The family law column comes from M E Rodgers from Nottingham Law School and describes probably the most extreme case in family law – a child being removed at birth. This case is chosen due to the topical nature and the fact that it is an effective cautionary tale where the effect that the removal would have been acceptable – had the correct procedure been followed and since there were mistakes made in the process that ended up in the child being removed from G the whole case was decided in G’s favour.
Andrew Alonzi, who is a solicitor and a senior lecturer at Nottingham Law School discusses the Mental Capacity Act 2005 which came into full force on the 1st October 2007 and codified the issue of advance decisions to refuse medical treatment. It’s the living will for someone who does not want medical treatment for an illness or in the case of a heart attack or the like – however, there are a long series of checks before it can be confirmed that the person who refuses treatment is mentally capable of deciding that they do not want to be treated. This has to be a careful process because if someone decides to refuse potentially life saving treatment this is a weighty decision which is one that.
It is a very picky area of law which needs to be specifically addressed by someone who wants to decide to refuse treatment – because should a person who has refused, say, to be intubated if they stop breathing suffer a heart attack they can still be resucitated with a defibrilator and the events which are specified must be present (say, a loss of mental capacity after a stroke – up until there is a loss of capacity, they can still be treated in the way that they have refused) and should someone be able to prove that there are reasonable grounds (a fairly broad standard) that the person who refused treatment was unaware of circumstances that would have reasonably affected their decision – something which a reasonably diligent lawyer working with a doctor can almost certainly very quickly work out in short measure.
Intellectual Property Law
There is an interesting crossover here – with an IP challenge to a bioinformatic system. This leads to a question of the policy associated with patenting software in the UK – previously software inventions were not protected by the UK patent office. However, the European policy will allow software to be be protected this way.
Mark Van Hoorebeek, from Bradford University Law School, show that there are only four main requirements that are required for an invention to be patented – the invention must be new, must involved an inventive step, has an industrial application and (according to the Patent Act 1977 it must not be excluded by 1(2) or (3), which is unfortunately – at 1(2)(c):
It is hereby declared that the following (among other things) are not inventions for the purposes of this Act, that is to say, anything which consists of: a scheme, rule or method of performing a mental act, playing a game or doing business, or a program for a computer.
Which sadly means that the whole computer program is forbidden, no matter how well it qualities under the other three points. However, in Europe, it is possible to patent a software application and therefore, there is a gap in the domestic law which, according to my professors, would be filled by the Community law.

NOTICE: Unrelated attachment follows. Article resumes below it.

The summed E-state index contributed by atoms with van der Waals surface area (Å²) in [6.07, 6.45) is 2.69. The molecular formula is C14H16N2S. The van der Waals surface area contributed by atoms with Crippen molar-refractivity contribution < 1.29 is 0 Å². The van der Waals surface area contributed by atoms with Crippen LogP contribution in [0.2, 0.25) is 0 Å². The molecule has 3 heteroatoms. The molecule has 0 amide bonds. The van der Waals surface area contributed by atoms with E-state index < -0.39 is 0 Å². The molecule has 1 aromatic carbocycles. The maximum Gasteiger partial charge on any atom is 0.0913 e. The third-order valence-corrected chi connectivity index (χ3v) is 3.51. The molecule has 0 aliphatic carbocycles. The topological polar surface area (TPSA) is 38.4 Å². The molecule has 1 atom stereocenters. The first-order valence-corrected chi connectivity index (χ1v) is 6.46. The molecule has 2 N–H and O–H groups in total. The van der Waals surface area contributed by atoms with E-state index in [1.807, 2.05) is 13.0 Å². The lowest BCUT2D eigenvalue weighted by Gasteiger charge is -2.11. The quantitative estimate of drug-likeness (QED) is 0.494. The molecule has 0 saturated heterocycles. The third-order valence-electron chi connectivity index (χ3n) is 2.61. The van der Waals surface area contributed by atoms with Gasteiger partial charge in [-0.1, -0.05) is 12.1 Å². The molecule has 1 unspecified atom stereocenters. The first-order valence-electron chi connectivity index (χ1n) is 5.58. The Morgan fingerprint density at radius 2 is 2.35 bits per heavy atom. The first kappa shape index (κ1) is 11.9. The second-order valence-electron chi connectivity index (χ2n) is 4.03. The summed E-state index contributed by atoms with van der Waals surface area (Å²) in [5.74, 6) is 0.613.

International Trade Law
Dr Jason Church, from the University of Westminster, provides a student eye view of how to use the Hague Visby rules in your studies to deal with issues of international carriage. It’s a reasonably short article packed with practical advice for law students faced with questions on this topic – Church reports that the questions are popular because of the schematic layout of the system and this advice may come in useful in the future once I start to look at jursidictions outside Scotland.
Stuart Toddington, also from the University of Westminster, gives an interesting look at the jurisprudence of “Universalism, Multiculturalism and the Rule of Law” which looks at the faults of the traditional universalised way of looking at people under the law to looking at the individual traits of the people involved and how this affects their position. It’s a fundamentally different approach which has begun to slowly sweep the legal field, one very heavily publicised example is in the changes to the treatment of victims of rapes in trials. Technically a rape victim is just another eye witness but there is a major difference from them to someone who spotted a drunken driver enter a car. The issue of multicultuarism leads to another problem – one in which societies which have vastly different priorities to the standard English or Scottish legal system, for example, someone who rates their loyalty to the State (the sworn oath of honesty) less highly than their loyalty to family (who may be on trial) may not be as honest a witness as would be hoped. The issue of dealing with this is a big problem in a modern, multicultural world where people are different but considered to be exactly the same before the law. It is also seen in the famous “same but different” decision which meant that segregation was still allowed in the US up until fairly recently.
Dr M J Dixon, Reader in the Law of Real Property, Queen’s College Cambridge, writes about the effect of an Appeal Court decision (Ofulue v Bossert  EWCA Civ 7) about adverse possession. The interesting fact is the issue of the now settled spill over of ECHR decisions which affected this case which means that the state of European law more tellingly affects this area of law, the possession of land, than previously confirmed.